Meta-analysis of beta adrenoceptor blocking agents trials have shown a reduction in mortality of approximately 30-35% [10]. The beta adrenoceptor blocking agents that have been studied for chronic heart failure and have demonstrated a reduction in mortality include bisoprolol, carvedilol and sustained release metoprolol succinate (Hence these agents are routinely referred to as evidence-based beta adrenoceptor blocking agents).

It is unknown whether other beta adrenoceptor blocking agents such as atenolol and propranolol have similar beneficial effects ,since not all studied beta adrenoceptor blocking agents have shown clear and clinically convincing reduction in mortality.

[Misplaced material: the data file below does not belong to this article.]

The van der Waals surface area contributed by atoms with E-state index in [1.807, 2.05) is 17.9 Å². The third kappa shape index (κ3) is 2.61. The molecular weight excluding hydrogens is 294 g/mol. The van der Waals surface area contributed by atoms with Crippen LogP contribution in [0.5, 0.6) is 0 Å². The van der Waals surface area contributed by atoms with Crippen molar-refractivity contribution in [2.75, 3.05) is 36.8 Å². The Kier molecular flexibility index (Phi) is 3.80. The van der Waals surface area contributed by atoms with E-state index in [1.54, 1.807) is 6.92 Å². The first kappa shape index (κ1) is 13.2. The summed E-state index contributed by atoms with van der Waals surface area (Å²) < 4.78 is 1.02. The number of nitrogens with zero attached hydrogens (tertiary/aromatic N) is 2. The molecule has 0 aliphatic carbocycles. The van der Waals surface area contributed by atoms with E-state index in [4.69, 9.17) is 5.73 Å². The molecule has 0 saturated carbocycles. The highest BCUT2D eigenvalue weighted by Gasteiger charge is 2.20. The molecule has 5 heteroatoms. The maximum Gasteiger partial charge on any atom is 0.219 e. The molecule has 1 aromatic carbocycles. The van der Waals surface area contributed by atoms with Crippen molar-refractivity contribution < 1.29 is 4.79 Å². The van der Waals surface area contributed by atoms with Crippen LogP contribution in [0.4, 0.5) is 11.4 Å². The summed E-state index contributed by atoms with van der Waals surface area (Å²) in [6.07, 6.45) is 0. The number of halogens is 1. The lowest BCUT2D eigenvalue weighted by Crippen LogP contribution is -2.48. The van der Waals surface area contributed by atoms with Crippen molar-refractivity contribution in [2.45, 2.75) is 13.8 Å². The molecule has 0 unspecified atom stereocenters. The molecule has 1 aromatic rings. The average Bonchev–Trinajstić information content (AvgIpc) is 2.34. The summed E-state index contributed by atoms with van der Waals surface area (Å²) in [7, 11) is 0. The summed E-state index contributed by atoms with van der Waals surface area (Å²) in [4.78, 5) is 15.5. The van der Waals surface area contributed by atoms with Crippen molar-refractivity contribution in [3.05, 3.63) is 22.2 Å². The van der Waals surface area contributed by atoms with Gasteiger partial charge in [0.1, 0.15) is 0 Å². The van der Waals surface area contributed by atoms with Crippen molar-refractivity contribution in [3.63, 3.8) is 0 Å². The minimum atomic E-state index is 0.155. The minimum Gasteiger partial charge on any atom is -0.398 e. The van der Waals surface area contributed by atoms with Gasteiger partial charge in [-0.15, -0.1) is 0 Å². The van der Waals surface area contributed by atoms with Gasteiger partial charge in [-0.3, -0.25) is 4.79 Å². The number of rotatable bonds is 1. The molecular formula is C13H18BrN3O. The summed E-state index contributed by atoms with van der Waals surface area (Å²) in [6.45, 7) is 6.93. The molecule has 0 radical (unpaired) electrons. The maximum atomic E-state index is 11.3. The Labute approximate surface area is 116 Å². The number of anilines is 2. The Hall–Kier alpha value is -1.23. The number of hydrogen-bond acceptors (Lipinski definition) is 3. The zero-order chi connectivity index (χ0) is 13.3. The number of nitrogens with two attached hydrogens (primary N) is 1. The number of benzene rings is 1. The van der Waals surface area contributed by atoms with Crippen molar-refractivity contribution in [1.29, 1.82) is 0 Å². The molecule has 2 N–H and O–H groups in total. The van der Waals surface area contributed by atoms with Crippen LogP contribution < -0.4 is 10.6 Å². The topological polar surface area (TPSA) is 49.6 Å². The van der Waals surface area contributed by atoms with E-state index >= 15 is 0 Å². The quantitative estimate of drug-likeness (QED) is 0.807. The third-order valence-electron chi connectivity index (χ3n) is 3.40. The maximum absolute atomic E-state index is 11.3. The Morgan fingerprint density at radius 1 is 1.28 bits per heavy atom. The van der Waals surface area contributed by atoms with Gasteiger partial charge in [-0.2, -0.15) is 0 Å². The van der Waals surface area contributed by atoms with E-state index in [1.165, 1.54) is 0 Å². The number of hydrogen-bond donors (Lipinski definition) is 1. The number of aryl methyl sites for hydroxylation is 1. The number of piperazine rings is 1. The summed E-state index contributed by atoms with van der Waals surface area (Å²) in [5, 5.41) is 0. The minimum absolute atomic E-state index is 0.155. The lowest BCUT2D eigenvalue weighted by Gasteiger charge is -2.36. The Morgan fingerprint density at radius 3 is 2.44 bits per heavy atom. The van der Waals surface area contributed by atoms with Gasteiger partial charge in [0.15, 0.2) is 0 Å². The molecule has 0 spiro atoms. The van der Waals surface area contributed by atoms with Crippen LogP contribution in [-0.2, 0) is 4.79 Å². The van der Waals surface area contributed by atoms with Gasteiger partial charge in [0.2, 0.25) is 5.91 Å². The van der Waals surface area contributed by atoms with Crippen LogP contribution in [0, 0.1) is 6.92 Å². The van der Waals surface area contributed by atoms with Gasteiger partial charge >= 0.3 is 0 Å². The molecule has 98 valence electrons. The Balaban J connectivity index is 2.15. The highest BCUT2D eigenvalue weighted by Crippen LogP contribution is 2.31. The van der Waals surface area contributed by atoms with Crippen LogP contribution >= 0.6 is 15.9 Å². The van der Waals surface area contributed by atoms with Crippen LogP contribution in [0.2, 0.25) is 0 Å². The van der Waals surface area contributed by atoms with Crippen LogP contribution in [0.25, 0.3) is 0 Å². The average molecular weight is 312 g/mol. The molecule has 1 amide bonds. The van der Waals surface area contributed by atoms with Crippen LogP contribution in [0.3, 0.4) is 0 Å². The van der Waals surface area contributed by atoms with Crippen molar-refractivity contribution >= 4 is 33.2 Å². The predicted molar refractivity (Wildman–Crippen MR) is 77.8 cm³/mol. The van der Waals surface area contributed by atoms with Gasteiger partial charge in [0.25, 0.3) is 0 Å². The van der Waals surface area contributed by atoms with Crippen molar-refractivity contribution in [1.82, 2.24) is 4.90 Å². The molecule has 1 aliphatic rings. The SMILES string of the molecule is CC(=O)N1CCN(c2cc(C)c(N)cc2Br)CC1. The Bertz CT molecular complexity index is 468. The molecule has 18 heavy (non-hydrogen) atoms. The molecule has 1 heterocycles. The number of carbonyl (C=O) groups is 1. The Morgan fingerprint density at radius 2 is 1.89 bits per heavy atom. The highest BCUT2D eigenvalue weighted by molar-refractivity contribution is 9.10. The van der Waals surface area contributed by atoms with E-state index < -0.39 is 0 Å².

Carvedilol has been shown to decrease mortality in patients with NYHA Class II-IV Heart failure (COPERNICUS/US CARVEDILOL STUDY) [14,15]. Sustained release metoprolol succinate has primarily been studied in patients with NYHA Class II-III with a reduction in morbidity and mortality (MERIT-HF) [16]. Bisoprolol has also been studied in patients with NYHA Class II-IV Heart failure and has been shown to reduce morbidity and mortality (CIBIS) [17,18].

The benefits of beta adrenoceptor blocking agents in patients with chronic heart failure were previously considered to be as a result of a class effect; meaning all these agents are equally effective at equipotent doses. However, the Carvedilol or Metoprolol European Trial (COMET) [19] has shown that in patients with chronic heart failure; survival appears to be better with carvedilol than with immediate release metoprolol tartate. Carvedilol was used at a dose of 25mg orally twice daily while immediate release metoprolol tartate was dosed at 50mg twice daily.